first_imgAs more and more countries around the world ease travel restrictions, World Tourism Organization (UNWTO) has launched a new program to monitor the recovery of tourism – Tourism Recovery Tracker, in support of global tourism. An extensive tourism dashboard is the result partnerships of international organizations and the private sector, covers key indicators of tourism performance by months, regions and subregions, and enables recovery comparison sectors worldwide and real-time industries. According to the latest data from the World Tourism Organization, a sharp drop in demand for international travel during the first six months of this year has led to a loss of as much as 440 million international arrivals and eye $ 460 billion income from international tourism. That’s about it five times the loss in revenues from international tourism from that recorded 2009 in the midst of the global financial crisis. Source: UNWTO UNWTO’s Tourism Recovery Tracker is available free of charge and is a joint effort of a group of partners, including the International Civil Aviation Organization (ICAO), ForwardKeys, STR, Sawyer and AIRDNA. “Tracker” collects everything relevant data providing governments and private companies with the ability to monitor the recovery of tourism at the global and regional levels, along with information on major destinations for international tourism. That’s right on one place can find data on international tourist arrivals, seat capacity on international and domestic airlines, air travel reservations, hotel searches and reservations, occupancy rates and demand for short-term rentals.last_img read more

Ex-cricketer is latest to cash in on e-property explosion

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Presale robs auction of drama

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Prescott gives ‘erotic gherkin’ the go-ahead

first_imgTo access this article REGISTER NOWWould you like print copies, app and digital replica access too? SUBSCRIBE for as little as £5 per week. Would you like to read more?Register for free to finish this article.Sign up now for the following benefits:Four FREE articles of your choice per monthBreaking news, comment and analysis from industry experts as it happensChoose from our portfolio of email newsletterslast_img

Empty-nesters lapping up the bayside lifestyle in the Redlands

first_imgReflections Cleveland. Reflections is a 200m walk to the Cleveland CBD, 400m to Raby Bay entertainment and restaurant precinct, 600m to the railway station or 1km to the foreshore.Mr Baird said all apartments benefited from clever design creating a new benchmark in apartment living amenity and appointments including premium European appliances, stone benchtops and premium finishes.The building will be secured by on-site managers, there are two side-by-side lifts for easy access for residents and two carparks for most apartments.The apartment mix is seven one-bedroom’s, 28 two-bedrooms, 20 three-bedroom and four penthouses (one four bedroom which has sold and three three-bedroom).There are two communal areas in the building, with a large multipurpose room on the ground floor and a resort style pool and barbecue area on level two.P3 Projects managing director Dario Pigozzo has led the family development business for 15 years with a passion for design and eye for quality.Redlands Constructions managing director Peter Endacott has lived and worked locally for almost 50 years, building his first family home in the Redlands in 1979. As managing director he has delivered two iconic developments in the bay area, “32 on Middle” and “View Point”. Reflections Cleveland.“These apartments are generously sized with spacious living areas and balconies focused on living the bayside lifestyle,” Mr Baird said.With lead agents East Coast Residential and Prestige at the helm, sales have reached 50 per cent with only three of the four penthouses available and a limited number of three-bedroom apartments still left.Mr Baird said the buyers were almost exclusively owner-occupiers with the majority being empty-nesters looking to downsize for their next phase of life.More from newsMould, age, not enough to stop 17 bidders fighting for this home4 hours agoBuyers ‘crazy’ not to take govt freebies, says 28-yr-old investor4 hours ago“The majority of the apartments are east facing and all are outward facing with many boasting outstanding vistas,” Mr Baird said.“We think we’ve definitely landed the right location for this development with Cleveland really transforming itself of late.“We’re on a quite side street centrally located between the Cleveland Village and the Bay and within easy walking distance of everything.”center_img Construction has started at Reflections Cleveland, providing 59 apartments including four penthouses with bay breezes and extensive views.THE sod has just been turned on Reflections Cleveland, an eight-storey, 59 apartment development offering a new lifestyle choice in the Redlands.Redlands City Mayor Karen Williams officially kicked off the construction of the 59 apartment, four penthouse development in Cleveland on Thursday.Set to be built by Kyronn, well known for their construction projects across Queensland and the Pacific Islands, the development is a joint venture between P3 Projects and Redland Constructions, with prices for a one-bedroom second level apartment to start at $365,000.P3 Projects finance and marketing manager Glenn Baird said Cleveland was the gateway to bayside living and partnering with Redlands Constructions would provide a premium development that was without compromise for livability and location.last_img read more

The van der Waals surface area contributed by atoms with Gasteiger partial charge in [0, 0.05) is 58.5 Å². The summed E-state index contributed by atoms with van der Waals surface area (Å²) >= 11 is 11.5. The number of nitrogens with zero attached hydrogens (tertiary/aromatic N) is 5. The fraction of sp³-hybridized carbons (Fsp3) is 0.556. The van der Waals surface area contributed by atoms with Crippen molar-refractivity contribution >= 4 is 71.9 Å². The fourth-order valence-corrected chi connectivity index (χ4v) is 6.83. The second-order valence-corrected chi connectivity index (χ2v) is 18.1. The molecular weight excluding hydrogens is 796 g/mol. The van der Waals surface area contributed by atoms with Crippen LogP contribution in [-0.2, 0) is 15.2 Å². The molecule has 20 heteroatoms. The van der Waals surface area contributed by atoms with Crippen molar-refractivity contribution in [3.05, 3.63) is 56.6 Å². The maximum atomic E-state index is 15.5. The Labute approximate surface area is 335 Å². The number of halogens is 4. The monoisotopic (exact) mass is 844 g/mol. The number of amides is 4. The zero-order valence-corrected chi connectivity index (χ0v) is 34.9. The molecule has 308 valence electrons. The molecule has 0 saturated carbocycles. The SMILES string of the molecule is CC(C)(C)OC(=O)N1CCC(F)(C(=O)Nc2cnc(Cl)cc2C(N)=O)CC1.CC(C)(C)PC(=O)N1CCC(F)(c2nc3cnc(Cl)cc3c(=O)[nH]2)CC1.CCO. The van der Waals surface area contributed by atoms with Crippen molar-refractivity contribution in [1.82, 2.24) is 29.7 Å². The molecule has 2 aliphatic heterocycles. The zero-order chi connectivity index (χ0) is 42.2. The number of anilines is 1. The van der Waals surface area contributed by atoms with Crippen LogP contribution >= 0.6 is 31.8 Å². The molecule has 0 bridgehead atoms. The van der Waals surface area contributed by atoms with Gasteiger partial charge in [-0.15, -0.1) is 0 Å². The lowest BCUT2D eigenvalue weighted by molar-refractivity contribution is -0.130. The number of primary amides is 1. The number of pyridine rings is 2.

Jamaican Drug King Pin ‘Dudus’ Sentencing Hearing Begins Today.

first_img Sharing is caring! 173 Views   no discussions Share Share NewsRegional Jamaican Drug King Pin ‘Dudus’ Sentencing Hearing Begins Today. by: – May 22, 2012center_img Tweet Christopher “Dudus” CokeThe sentencing hearing of alleged drug kingpin Christopher ‘Dudus’ Coke is set to begin in the US District Court in New York today.Coke has pleaded guilty to racketeering, conspiracy and conspiracy to commit assault in aid of racketeering in the United States.He was originally facing drug related charges but he later entered into a plea agreement with the US government. Coke is facing up to 23 years in prison, however, in a court filing in March prosecutors said they were would settle for an 18-year sentence.At that time, Judge Robert Patterson upheld a request from Coke’s defence team for the prosecution to provide evidence of the atrocities it has accused Coke of committing.Legal experts said this decision by the judge suggests he wanted to ensure that a decision to impose the maximum sentence would be just.Last September, Coke wrote a seven-page letter to Judge Patterson accepting responsibility for his actions and asking the judge to sentence him below the guideline.After a nine-month wrangling between the US and Jamaican governments, Coke was arrested in June 2010, following a major operation in May to execute a warrant on him.More than 70 people were killed in the operation.Jerome Reynolds, Gleaner Sharelast_img read more